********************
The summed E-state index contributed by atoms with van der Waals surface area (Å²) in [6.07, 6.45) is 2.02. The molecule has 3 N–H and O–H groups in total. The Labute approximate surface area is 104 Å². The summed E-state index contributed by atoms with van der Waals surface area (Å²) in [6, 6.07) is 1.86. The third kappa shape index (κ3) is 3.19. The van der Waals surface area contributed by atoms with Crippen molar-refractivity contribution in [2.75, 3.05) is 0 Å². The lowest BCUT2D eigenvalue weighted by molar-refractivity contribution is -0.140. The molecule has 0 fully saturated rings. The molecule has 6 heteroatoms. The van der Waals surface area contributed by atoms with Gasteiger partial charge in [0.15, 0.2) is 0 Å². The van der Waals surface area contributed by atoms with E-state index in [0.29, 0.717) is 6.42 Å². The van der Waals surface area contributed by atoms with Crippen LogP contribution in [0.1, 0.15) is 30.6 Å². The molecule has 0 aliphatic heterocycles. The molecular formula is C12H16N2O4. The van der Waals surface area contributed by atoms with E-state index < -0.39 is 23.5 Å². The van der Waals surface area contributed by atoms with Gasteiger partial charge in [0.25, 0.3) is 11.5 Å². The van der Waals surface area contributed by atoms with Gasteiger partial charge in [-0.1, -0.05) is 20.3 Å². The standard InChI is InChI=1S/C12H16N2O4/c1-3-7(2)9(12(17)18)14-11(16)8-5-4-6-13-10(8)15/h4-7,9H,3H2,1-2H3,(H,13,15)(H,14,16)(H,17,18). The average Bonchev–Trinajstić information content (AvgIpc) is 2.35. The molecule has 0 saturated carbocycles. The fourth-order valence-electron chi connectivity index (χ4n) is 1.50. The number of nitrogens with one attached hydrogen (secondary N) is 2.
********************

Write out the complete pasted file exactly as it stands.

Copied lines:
The summed E-state index contributed by atoms with van der Waals surface area (Å²) in [6.07, 6.45) is 2.02. The molecule has 3 N–H and O–H groups in total. The Labute approximate surface area is 104 Å². The summed E-state index contributed by atoms with van der Waals surface area (Å²) in [6, 6.07) is 1.86. The third kappa shape index (κ3) is 3.19. The van der Waals surface area contributed by atoms with Crippen molar-refractivity contribution in [2.75, 3.05) is 0 Å². The lowest BCUT2D eigenvalue weighted by molar-refractivity contribution is -0.140. The molecule has 0 fully saturated rings. The molecule has 6 heteroatoms. The van der Waals surface area contributed by atoms with Gasteiger partial charge in [0.15, 0.2) is 0 Å². The van der Waals surface area contributed by atoms with E-state index in [0.29, 0.717) is 6.42 Å². The van der Waals surface area contributed by atoms with Crippen LogP contribution in [0.1, 0.15) is 30.6 Å². The molecule has 0 aliphatic heterocycles. The molecular formula is C12H16N2O4. The van der Waals surface area contributed by atoms with E-state index < -0.39 is 23.5 Å². The van der Waals surface area contributed by atoms with Gasteiger partial charge in [0.25, 0.3) is 11.5 Å². The van der Waals surface area contributed by atoms with Gasteiger partial charge in [-0.1, -0.05) is 20.3 Å². The standard InChI is InChI=1S/C12H16N2O4/c1-3-7(2)9(12(17)18)14-11(16)8-5-4-6-13-10(8)15/h4-7,9H,3H2,1-2H3,(H,13,15)(H,14,16)(H,17,18). The average Bonchev–Trinajstić information content (AvgIpc) is 2.35. The molecule has 0 saturated carbocycles. The fourth-order valence-electron chi connectivity index (χ4n) is 1.50. The number of nitrogens with one attached hydrogen (secondary N) is 2.